“No mummy’s boys” job advertisement goes viral – but is it discriminatory?

“No mummy’s boys” job advertisement goes viral – but is it discriminatory?

Job advertisements normally set out a description of the kind of person the company wants to fill the vacancy. However, an advert for a Saturday job in a London butcher’s shop has gone viral recently because it sets out the kind of person the proprietor doesn’t want to hire.

The advert, which was placed in the shop’s window, stated: “Saturday Staff Required, No Drama Queens, No Drunks, No Drug Addicts, No Emotional Wrecks, No Mummy’s Boys, No Scruffs, Hard Working Yes”.

The advert was posted on Facebook by a passer-by and gained significant attention on the internet, with some seeing the funny side and others taking offence. The question, then, is whether the ad was discriminatory.

There are a number of ways in which advertisements for jobs can discriminate against applicants. There are a few archetypal examples, such as advertising for a ‘barmaid’ (read,‘men need not apply’) or candidates of a certain age (whether explicitly or by asking for someone ‘vibrant and energetic’). The Equality and Human Rights Commission, the body responsible for enforcing equality laws, received over 100 complaints last year about discriminatory job advertisements, so the problem is not exactly rare.

The advert in the butcher’s window benefits from not specifically relating to any particular protected characteristic. Granted, “no drama queens” could be read as tending against women, but “no mummy’s boys” also rules out certain kinds of men so there does not seem to be a gender preference. Alcoholism and drug abuse are not disabilities in their own right, so there are no issues there. It seems clear that, rather than seeking to discriminate, the proprietor was – in a rather tongue-in-cheek way – describing a personality type he does not want in an applicant. There is nothing improper about that.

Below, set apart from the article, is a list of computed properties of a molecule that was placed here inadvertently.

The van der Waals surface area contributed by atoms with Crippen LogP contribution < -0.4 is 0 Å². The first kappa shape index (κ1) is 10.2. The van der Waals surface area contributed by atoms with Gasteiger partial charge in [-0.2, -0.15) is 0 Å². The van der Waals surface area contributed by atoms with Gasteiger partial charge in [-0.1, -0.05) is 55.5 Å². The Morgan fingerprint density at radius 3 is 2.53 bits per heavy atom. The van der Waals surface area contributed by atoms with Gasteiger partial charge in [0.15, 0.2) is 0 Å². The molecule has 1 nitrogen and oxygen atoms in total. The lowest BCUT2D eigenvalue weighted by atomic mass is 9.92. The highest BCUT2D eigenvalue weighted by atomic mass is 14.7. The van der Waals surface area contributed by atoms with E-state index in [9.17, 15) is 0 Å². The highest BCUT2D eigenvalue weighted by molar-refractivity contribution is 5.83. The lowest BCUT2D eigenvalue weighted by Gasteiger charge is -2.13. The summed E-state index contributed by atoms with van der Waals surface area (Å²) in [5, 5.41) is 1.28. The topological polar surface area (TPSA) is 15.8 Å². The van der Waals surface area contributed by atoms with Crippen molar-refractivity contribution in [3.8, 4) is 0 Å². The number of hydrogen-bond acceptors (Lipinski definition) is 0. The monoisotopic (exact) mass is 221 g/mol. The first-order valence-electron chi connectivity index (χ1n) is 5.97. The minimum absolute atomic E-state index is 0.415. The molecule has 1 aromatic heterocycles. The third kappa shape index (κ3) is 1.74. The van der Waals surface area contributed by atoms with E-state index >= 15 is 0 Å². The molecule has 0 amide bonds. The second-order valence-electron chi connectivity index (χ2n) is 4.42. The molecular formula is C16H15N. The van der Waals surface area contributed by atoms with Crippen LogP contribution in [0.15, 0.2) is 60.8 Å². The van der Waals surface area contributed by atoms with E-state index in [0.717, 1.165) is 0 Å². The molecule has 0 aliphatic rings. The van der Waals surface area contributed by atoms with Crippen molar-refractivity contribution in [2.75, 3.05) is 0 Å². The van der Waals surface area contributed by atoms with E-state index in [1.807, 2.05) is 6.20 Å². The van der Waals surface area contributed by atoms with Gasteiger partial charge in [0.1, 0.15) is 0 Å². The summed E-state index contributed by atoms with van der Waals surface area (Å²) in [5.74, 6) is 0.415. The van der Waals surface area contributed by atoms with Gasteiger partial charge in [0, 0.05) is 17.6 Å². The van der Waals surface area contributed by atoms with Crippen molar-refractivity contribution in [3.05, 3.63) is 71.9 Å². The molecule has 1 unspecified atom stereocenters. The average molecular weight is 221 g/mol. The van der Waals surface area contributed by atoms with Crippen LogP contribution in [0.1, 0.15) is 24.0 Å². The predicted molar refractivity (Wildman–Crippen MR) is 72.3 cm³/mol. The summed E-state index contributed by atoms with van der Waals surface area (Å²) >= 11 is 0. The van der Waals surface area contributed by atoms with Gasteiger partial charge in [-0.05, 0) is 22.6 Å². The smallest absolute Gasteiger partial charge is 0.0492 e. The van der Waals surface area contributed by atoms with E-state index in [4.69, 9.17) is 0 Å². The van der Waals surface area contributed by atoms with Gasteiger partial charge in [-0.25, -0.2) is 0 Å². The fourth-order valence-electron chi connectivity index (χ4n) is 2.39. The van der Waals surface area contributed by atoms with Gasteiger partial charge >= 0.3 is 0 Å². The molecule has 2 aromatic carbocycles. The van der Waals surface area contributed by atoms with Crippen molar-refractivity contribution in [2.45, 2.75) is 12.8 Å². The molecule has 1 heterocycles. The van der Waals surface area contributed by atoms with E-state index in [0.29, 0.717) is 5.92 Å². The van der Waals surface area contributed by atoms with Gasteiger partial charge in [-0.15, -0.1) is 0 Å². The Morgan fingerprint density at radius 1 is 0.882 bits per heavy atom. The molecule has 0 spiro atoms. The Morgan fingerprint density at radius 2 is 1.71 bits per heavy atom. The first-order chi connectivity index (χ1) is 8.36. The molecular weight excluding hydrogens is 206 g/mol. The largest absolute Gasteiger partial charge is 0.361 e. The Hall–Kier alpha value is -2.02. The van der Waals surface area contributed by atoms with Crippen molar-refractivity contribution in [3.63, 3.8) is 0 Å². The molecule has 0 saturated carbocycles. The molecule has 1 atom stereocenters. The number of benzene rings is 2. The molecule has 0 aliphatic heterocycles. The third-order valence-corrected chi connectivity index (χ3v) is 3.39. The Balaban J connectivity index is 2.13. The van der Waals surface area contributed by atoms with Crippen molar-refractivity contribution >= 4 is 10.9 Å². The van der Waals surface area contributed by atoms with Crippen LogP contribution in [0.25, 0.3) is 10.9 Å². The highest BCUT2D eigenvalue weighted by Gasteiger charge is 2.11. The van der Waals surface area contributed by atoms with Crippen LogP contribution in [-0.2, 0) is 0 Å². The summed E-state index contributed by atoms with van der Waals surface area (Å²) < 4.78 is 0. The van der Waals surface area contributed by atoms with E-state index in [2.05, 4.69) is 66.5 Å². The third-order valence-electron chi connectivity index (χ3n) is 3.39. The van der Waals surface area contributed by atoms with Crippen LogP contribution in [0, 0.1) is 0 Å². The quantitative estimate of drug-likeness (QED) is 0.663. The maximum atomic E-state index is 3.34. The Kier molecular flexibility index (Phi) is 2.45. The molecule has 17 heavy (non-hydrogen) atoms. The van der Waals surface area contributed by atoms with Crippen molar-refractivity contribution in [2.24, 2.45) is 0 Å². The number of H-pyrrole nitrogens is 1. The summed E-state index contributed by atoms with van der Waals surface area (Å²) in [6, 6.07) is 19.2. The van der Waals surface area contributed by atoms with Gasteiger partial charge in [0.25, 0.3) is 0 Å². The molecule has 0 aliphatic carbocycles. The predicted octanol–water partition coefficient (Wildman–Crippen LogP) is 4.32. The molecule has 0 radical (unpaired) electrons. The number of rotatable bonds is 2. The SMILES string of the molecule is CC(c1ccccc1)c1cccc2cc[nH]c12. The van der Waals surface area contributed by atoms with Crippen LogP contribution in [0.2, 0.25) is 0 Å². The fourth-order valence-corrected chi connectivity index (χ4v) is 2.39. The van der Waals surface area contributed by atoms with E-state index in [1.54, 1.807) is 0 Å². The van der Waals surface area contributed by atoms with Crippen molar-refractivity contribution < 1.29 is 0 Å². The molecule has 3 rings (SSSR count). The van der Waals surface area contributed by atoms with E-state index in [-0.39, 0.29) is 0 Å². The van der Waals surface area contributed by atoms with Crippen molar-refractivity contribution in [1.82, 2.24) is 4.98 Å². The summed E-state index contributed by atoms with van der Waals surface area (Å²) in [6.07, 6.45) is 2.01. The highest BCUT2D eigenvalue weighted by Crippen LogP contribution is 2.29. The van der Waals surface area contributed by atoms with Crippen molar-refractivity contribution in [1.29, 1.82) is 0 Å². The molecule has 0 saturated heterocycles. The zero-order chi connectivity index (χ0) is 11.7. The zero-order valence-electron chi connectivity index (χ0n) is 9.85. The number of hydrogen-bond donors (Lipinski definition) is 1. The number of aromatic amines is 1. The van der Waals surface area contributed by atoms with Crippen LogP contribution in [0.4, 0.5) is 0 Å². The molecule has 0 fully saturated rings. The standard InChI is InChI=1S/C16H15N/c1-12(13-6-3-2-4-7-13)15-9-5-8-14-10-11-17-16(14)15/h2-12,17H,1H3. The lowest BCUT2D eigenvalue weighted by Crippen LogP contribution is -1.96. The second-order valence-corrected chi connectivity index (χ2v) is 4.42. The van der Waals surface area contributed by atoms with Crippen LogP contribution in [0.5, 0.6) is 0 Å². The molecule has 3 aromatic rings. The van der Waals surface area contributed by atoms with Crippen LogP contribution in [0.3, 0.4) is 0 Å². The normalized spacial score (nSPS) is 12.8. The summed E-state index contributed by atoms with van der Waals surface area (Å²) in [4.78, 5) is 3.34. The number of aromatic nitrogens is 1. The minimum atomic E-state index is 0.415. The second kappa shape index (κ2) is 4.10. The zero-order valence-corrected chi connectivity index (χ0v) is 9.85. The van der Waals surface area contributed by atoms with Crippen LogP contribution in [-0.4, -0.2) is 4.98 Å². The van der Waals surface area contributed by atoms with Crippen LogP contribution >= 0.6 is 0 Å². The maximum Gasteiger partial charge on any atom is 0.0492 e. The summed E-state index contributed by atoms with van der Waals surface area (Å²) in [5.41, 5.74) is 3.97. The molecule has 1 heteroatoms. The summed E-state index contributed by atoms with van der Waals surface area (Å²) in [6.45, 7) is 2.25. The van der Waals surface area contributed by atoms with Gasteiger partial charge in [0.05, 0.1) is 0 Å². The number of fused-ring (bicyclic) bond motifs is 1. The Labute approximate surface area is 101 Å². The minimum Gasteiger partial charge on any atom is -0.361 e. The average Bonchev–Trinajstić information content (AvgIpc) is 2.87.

The one potential red flag is the mention of “no emotional wrecks”, as it could conceivably discourage those with mental health disabilities, such as clinical depression or bipolar disorder, from applying. That said, simply being put off from applying is not enough to found a discrimination claim (although the EHRC might have something to say to the employer about it).The applicant would have to apply for the role and be rejected in order to argue that they had been discriminated against because of their disability. Even then, the proprietor has plenty of other stated requirements to fall back on to explain the rejection.

The advert’s publicity served the butcher’s shop well – it received a record level of applications and, after giving some candidates trial periods (some of whom were women), hired a suitable candidate.

All in all, a success. Discrimination legislation is not there to stifle employers’ creativity or senses of humour when it comes to advertising their vacancies. As long as employers show a little sensitivity towards the protected characteristics, then they are free to specify that “no mummy’s boys” need apply.

Sarah Owbridge is a paralegal at leading senior executive employment law firm BDBF.